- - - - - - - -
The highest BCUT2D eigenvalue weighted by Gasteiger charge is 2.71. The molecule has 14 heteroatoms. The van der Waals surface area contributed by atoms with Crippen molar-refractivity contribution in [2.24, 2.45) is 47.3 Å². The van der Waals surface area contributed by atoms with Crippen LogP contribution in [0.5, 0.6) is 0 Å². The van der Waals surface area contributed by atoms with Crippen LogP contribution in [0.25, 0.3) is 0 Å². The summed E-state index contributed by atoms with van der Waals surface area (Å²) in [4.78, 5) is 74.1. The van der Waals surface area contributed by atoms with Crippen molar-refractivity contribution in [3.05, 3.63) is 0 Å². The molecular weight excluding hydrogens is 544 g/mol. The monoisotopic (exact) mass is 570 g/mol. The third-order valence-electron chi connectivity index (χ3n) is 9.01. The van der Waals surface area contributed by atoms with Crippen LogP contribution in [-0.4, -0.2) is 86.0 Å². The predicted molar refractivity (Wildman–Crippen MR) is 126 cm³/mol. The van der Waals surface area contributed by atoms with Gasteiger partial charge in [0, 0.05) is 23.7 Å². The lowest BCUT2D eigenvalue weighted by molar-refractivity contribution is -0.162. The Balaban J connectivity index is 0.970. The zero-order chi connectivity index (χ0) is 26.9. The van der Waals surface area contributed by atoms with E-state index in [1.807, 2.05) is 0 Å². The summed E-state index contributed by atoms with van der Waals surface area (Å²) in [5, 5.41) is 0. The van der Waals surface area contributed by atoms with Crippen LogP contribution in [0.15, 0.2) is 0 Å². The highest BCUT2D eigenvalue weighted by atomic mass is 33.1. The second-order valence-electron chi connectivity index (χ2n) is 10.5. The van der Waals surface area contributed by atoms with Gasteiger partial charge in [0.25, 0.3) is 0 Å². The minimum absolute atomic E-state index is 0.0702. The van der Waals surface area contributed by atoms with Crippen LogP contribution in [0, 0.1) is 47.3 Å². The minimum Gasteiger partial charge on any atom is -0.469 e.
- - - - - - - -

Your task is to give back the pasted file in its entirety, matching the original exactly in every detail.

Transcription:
The highest BCUT2D eigenvalue weighted by Gasteiger charge is 2.71. The molecule has 14 heteroatoms. The van der Waals surface area contributed by atoms with Crippen molar-refractivity contribution in [2.24, 2.45) is 47.3 Å². The van der Waals surface area contributed by atoms with Crippen LogP contribution in [0.5, 0.6) is 0 Å². The van der Waals surface area contributed by atoms with Crippen LogP contribution in [0.25, 0.3) is 0 Å². The summed E-state index contributed by atoms with van der Waals surface area (Å²) in [4.78, 5) is 74.1. The van der Waals surface area contributed by atoms with Crippen molar-refractivity contribution in [3.05, 3.63) is 0 Å². The molecular weight excluding hydrogens is 544 g/mol. The monoisotopic (exact) mass is 570 g/mol. The third-order valence-electron chi connectivity index (χ3n) is 9.01. The van der Waals surface area contributed by atoms with Crippen LogP contribution in [-0.4, -0.2) is 86.0 Å². The predicted molar refractivity (Wildman–Crippen MR) is 126 cm³/mol. The van der Waals surface area contributed by atoms with Gasteiger partial charge in [0, 0.05) is 23.7 Å². The lowest BCUT2D eigenvalue weighted by molar-refractivity contribution is -0.162. The Balaban J connectivity index is 0.970. The zero-order chi connectivity index (χ0) is 26.9. The van der Waals surface area contributed by atoms with E-state index in [1.807, 2.05) is 0 Å². The summed E-state index contributed by atoms with van der Waals surface area (Å²) in [5, 5.41) is 0. The van der Waals surface area contributed by atoms with Crippen LogP contribution in [0.15, 0.2) is 0 Å². The highest BCUT2D eigenvalue weighted by atomic mass is 33.1. The second-order valence-electron chi connectivity index (χ2n) is 10.5. The van der Waals surface area contributed by atoms with Gasteiger partial charge in [0.25, 0.3) is 0 Å². The minimum absolute atomic E-state index is 0.0702. The van der Waals surface area contributed by atoms with Crippen LogP contribution in [0, 0.1) is 47.3 Å². The minimum Gasteiger partial charge on any atom is -0.469 e.